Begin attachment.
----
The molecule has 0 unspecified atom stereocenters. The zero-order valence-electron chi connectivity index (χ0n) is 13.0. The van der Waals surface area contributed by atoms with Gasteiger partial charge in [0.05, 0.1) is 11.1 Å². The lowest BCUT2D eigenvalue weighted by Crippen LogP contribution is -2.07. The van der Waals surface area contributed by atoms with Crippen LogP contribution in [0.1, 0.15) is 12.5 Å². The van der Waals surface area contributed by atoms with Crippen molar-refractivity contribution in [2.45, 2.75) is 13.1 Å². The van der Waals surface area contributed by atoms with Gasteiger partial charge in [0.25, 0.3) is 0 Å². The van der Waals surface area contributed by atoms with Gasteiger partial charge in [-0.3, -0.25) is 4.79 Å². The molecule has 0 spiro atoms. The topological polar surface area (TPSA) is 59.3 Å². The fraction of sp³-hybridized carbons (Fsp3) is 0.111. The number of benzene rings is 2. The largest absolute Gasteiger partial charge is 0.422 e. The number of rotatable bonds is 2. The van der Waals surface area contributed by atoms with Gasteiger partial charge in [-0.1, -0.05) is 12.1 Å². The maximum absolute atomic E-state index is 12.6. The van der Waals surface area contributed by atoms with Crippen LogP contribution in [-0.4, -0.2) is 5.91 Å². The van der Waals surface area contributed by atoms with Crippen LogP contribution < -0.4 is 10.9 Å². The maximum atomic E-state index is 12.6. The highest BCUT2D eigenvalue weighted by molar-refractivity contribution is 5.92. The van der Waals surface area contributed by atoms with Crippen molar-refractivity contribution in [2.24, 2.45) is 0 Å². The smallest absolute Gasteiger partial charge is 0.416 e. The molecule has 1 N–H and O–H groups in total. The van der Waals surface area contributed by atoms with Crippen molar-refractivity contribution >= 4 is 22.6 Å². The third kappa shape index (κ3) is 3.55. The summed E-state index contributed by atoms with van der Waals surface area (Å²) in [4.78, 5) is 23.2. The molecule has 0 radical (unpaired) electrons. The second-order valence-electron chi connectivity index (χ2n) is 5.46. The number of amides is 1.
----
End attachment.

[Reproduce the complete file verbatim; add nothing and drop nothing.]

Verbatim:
The molecule has 0 unspecified atom stereocenters. The zero-order valence-electron chi connectivity index (χ0n) is 13.0. The van der Waals surface area contributed by atoms with Gasteiger partial charge in [0.05, 0.1) is 11.1 Å². The lowest BCUT2D eigenvalue weighted by Crippen LogP contribution is -2.07. The van der Waals surface area contributed by atoms with Crippen LogP contribution in [0.1, 0.15) is 12.5 Å². The van der Waals surface area contributed by atoms with Crippen molar-refractivity contribution in [2.45, 2.75) is 13.1 Å². The van der Waals surface area contributed by atoms with Gasteiger partial charge in [0.25, 0.3) is 0 Å². The van der Waals surface area contributed by atoms with Gasteiger partial charge in [-0.3, -0.25) is 4.79 Å². The molecule has 0 spiro atoms. The topological polar surface area (TPSA) is 59.3 Å². The fraction of sp³-hybridized carbons (Fsp3) is 0.111. The number of benzene rings is 2. The largest absolute Gasteiger partial charge is 0.422 e. The number of rotatable bonds is 2. The van der Waals surface area contributed by atoms with Gasteiger partial charge in [-0.1, -0.05) is 12.1 Å². The maximum absolute atomic E-state index is 12.6. The van der Waals surface area contributed by atoms with Crippen LogP contribution in [-0.4, -0.2) is 5.91 Å². The van der Waals surface area contributed by atoms with Crippen LogP contribution < -0.4 is 10.9 Å². The maximum atomic E-state index is 12.6. The highest BCUT2D eigenvalue weighted by molar-refractivity contribution is 5.92. The van der Waals surface area contributed by atoms with Crippen molar-refractivity contribution in [2.24, 2.45) is 0 Å². The smallest absolute Gasteiger partial charge is 0.416 e. The molecule has 1 N–H and O–H groups in total. The van der Waals surface area contributed by atoms with Crippen molar-refractivity contribution >= 4 is 22.6 Å². The third kappa shape index (κ3) is 3.55. The summed E-state index contributed by atoms with van der Waals surface area (Å²) in [4.78, 5) is 23.2. The molecule has 0 radical (unpaired) electrons. The second-order valence-electron chi connectivity index (χ2n) is 5.46. The number of amides is 1.